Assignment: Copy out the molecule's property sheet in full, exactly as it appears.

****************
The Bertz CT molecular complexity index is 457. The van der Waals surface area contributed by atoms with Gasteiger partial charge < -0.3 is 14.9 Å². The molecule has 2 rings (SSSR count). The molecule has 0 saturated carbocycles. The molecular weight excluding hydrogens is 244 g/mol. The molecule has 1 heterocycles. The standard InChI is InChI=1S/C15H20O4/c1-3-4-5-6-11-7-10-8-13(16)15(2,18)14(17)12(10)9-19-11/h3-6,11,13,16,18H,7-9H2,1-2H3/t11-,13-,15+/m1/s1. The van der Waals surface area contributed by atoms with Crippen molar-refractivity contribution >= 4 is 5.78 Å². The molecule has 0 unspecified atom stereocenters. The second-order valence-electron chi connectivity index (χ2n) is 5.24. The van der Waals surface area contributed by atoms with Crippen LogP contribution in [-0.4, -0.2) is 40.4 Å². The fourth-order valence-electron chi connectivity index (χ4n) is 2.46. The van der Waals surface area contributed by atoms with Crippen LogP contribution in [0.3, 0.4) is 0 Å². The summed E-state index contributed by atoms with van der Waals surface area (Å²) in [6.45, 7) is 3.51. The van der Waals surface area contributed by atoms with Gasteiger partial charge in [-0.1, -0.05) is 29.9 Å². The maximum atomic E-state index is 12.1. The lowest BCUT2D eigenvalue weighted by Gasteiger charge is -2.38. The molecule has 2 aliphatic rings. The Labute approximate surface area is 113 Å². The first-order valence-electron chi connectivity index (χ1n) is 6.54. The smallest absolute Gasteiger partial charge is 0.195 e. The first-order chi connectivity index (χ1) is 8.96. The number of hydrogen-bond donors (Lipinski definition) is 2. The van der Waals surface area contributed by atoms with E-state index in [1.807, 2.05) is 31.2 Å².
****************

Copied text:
The Bertz CT molecular complexity index is 457. The van der Waals surface area contributed by atoms with Gasteiger partial charge < -0.3 is 14.9 Å². The molecule has 2 rings (SSSR count). The molecule has 0 saturated carbocycles. The molecular weight excluding hydrogens is 244 g/mol. The molecule has 1 heterocycles. The standard InChI is InChI=1S/C15H20O4/c1-3-4-5-6-11-7-10-8-13(16)15(2,18)14(17)12(10)9-19-11/h3-6,11,13,16,18H,7-9H2,1-2H3/t11-,13-,15+/m1/s1. The van der Waals surface area contributed by atoms with Crippen molar-refractivity contribution >= 4 is 5.78 Å². The molecule has 0 unspecified atom stereocenters. The second-order valence-electron chi connectivity index (χ2n) is 5.24. The van der Waals surface area contributed by atoms with Crippen LogP contribution in [-0.4, -0.2) is 40.4 Å². The fourth-order valence-electron chi connectivity index (χ4n) is 2.46. The van der Waals surface area contributed by atoms with Crippen LogP contribution in [0.3, 0.4) is 0 Å². The summed E-state index contributed by atoms with van der Waals surface area (Å²) in [6.45, 7) is 3.51. The van der Waals surface area contributed by atoms with Gasteiger partial charge in [-0.1, -0.05) is 29.9 Å². The maximum atomic E-state index is 12.1. The lowest BCUT2D eigenvalue weighted by Gasteiger charge is -2.38. The molecule has 2 aliphatic rings. The Labute approximate surface area is 113 Å². The first-order valence-electron chi connectivity index (χ1n) is 6.54. The smallest absolute Gasteiger partial charge is 0.195 e. The first-order chi connectivity index (χ1) is 8.96. The number of hydrogen-bond donors (Lipinski definition) is 2. The van der Waals surface area contributed by atoms with E-state index in [1.807, 2.05) is 31.2 Å².